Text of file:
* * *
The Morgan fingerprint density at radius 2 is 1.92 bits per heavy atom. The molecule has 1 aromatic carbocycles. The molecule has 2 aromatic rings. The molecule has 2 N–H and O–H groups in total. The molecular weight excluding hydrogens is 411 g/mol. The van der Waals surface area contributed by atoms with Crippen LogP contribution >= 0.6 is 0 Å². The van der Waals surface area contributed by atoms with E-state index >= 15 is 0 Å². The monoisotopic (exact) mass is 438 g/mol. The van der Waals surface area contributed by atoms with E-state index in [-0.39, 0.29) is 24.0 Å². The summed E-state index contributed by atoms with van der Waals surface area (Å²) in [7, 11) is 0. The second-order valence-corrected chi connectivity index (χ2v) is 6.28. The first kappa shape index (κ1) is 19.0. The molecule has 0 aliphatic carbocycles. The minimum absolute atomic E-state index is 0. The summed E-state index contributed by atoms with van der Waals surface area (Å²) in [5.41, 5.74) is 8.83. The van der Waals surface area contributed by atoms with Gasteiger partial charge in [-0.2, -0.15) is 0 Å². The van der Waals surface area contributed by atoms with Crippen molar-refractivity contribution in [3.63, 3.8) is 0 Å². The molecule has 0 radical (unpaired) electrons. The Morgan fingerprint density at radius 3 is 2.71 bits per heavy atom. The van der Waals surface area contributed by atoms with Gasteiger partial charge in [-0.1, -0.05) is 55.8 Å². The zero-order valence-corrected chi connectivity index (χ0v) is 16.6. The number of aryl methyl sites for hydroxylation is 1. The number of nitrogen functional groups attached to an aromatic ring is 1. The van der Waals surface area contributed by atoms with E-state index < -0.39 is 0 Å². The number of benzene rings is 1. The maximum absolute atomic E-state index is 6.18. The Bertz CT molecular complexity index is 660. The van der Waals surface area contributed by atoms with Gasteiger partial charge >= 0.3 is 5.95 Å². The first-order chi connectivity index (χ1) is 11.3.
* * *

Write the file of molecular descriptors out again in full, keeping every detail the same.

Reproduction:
The Morgan fingerprint density at radius 2 is 1.92 bits per heavy atom. The molecule has 1 aromatic carbocycles. The molecule has 2 aromatic rings. The molecule has 2 N–H and O–H groups in total. The molecular weight excluding hydrogens is 411 g/mol. The van der Waals surface area contributed by atoms with Crippen LogP contribution >= 0.6 is 0 Å². The van der Waals surface area contributed by atoms with E-state index >= 15 is 0 Å². The monoisotopic (exact) mass is 438 g/mol. The van der Waals surface area contributed by atoms with E-state index in [-0.39, 0.29) is 24.0 Å². The summed E-state index contributed by atoms with van der Waals surface area (Å²) in [7, 11) is 0. The second-order valence-corrected chi connectivity index (χ2v) is 6.28. The first kappa shape index (κ1) is 19.0. The molecule has 0 aliphatic carbocycles. The minimum absolute atomic E-state index is 0. The summed E-state index contributed by atoms with van der Waals surface area (Å²) in [5.41, 5.74) is 8.83. The van der Waals surface area contributed by atoms with Gasteiger partial charge in [-0.2, -0.15) is 0 Å². The van der Waals surface area contributed by atoms with Crippen molar-refractivity contribution in [3.63, 3.8) is 0 Å². The molecule has 0 radical (unpaired) electrons. The Morgan fingerprint density at radius 3 is 2.71 bits per heavy atom. The van der Waals surface area contributed by atoms with Gasteiger partial charge in [-0.1, -0.05) is 55.8 Å². The zero-order valence-corrected chi connectivity index (χ0v) is 16.6. The number of aryl methyl sites for hydroxylation is 1. The number of nitrogen functional groups attached to an aromatic ring is 1. The van der Waals surface area contributed by atoms with E-state index < -0.39 is 0 Å². The number of benzene rings is 1. The maximum absolute atomic E-state index is 6.18. The Bertz CT molecular complexity index is 660. The van der Waals surface area contributed by atoms with Gasteiger partial charge >= 0.3 is 5.95 Å². The first-order chi connectivity index (χ1) is 11.3.